CITY BRIEFS: Vancouver Social Housing To See Big Lift (Finally) This Year

by Scott Daniel | The average price for a home in Vancouver is now $1 million and it’s no secret that finding a place to live is the number one preoccupation in this town. Obviously it’s an even bigger issue for people who don’t have an income or aren’t in a position to pay rent, let alone a mortgage. A dearth of social housing has plagued this city as the 3 levels of government spent the better part of two decades bickering over whose responsibility it is to pay for it.

The tide has turned, however, and the City, province, and a well-funded private organization – Streetohome – are marching ahead with ambitious plans to build and fund 1,575 new supportive housing units, 570 of which are expected to be open by the end of 2011.  The new housing has the potential to change the social landscape as well as the city’s built environment.  This is not your parents’ social housing.  It looks as if we’re finally turning the page on large, de-personalized tenement estates built on cheap tracts of land. The new projects are spread out across the city, built with relatively high quality materials, and are planned to avoid the ghettoizing effects that have been synonymous with public housing projects in the past.

14 Social Housing Sites

The City owns the land, the province pays for the lion’s share of construction and setup ($205 million), and Streetohome kicked in $20 million.

Of the 14 sites, 1005 Station Street will be the first to get up and running.  It’s set to open sometime this month and will have 80 apartments with services coordinated by the Portland Hotel Society.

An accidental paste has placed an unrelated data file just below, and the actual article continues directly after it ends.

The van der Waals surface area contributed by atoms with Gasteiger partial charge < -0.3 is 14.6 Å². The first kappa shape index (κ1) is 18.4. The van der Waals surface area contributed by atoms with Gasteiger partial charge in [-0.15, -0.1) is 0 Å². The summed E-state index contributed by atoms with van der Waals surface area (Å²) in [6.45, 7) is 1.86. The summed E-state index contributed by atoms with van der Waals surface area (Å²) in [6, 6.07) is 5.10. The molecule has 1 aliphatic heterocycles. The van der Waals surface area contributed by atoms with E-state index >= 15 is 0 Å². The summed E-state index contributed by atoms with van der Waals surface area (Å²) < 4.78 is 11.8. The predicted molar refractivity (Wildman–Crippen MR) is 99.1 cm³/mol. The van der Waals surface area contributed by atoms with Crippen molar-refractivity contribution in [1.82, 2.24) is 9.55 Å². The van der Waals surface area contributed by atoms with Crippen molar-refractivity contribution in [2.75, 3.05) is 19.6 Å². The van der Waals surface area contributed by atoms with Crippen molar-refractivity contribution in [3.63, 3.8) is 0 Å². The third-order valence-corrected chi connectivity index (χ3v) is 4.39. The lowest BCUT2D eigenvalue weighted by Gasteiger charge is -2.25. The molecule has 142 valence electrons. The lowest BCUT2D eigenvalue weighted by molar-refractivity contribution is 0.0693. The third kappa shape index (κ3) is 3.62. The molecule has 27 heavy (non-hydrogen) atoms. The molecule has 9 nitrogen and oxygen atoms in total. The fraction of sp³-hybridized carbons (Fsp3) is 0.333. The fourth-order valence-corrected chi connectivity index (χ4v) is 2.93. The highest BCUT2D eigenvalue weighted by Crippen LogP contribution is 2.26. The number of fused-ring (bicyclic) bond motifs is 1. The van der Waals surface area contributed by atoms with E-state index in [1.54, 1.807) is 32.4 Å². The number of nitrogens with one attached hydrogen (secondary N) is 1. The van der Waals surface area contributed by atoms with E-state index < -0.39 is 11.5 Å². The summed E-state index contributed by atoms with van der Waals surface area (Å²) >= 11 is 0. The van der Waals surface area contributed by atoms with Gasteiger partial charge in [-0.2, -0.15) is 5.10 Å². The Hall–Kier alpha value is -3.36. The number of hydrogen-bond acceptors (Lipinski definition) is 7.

525 Abbott

525 Abbott is probably the flashiest of the lot, set between Tinseltown and the Chinatown gates on one side, the freshly branded “Crosstown” district on the other, and next to one of Vancouver’s most dramatic buildings, the Sun Tower.  And it’s not just location…525 Abbott looks to be adorned with an awning that doubles as public art.  We’ll wait and see how that turns out.  This one is earmarked for Atira Women’s Resource Society.

1050 Expo Blvd

133 apartments to be run by the 127 Society and St. James Community

590 Alexander St.

139 apartments to be run by the Portland Hotel Society

1st and Main

1st and Main is coming right along and will be 129 apartments run by the Lookout Emergency Aid Society

675 East Broadway

675 East Broadway is 100 (or so) apartments run by the Vancouver Native Housing Society and Broadway Youth Resources Centre.  This one caused some controversy among NIMBYs and others.  In the end it was approved, only with a “haircut”.

1237 Howe St.

110 apartments run by the McLaren Housing Society

606 Powell St.

147 apartments run by RainCity

215 West 2nd Ave

147 apartments run by the Katherine Sanford Housing Society and RainCity.

1134 Burrard St.

141 apartments run by the Kettle Friendship Society and Family Services of Greater Vancouver

7th and Fir

62 apartments run by Katherine Sanford Housing and the Motivation, Power, and Achievement Society.

Karis Place

image via “SFUVancouver” on

Located at 1338 Seymour Street. 105 apartments run by the More than a Roof Housing Society.

Coast Mental Health will be the primary operator of the Dunbar Apartments at 3595 West 17th (51 units) and 337 West Pender (96 units).





The provincial government has also been buying and fixing up old SROs in the downtown eastside.  The Rainier, London, and Pennsylvania have had amazing facelifts and are adding to the resurgence of Gastown and the DTES.  Without sounding like a fucking BC Housing hack (as Mayor Gregor might say), this initiative seems like a win-win: protecting low income housing stock, adding aesthetic appeal, preserving ‘heritage’ buildings, and bringing some – daresay – ‘verve’ (if not vim and vigour) to the neighbourhood.

There are 2 comments

  1. The provincial government is doing an admirable job playing catch-up… despite what you hear from the DTES poverty industry.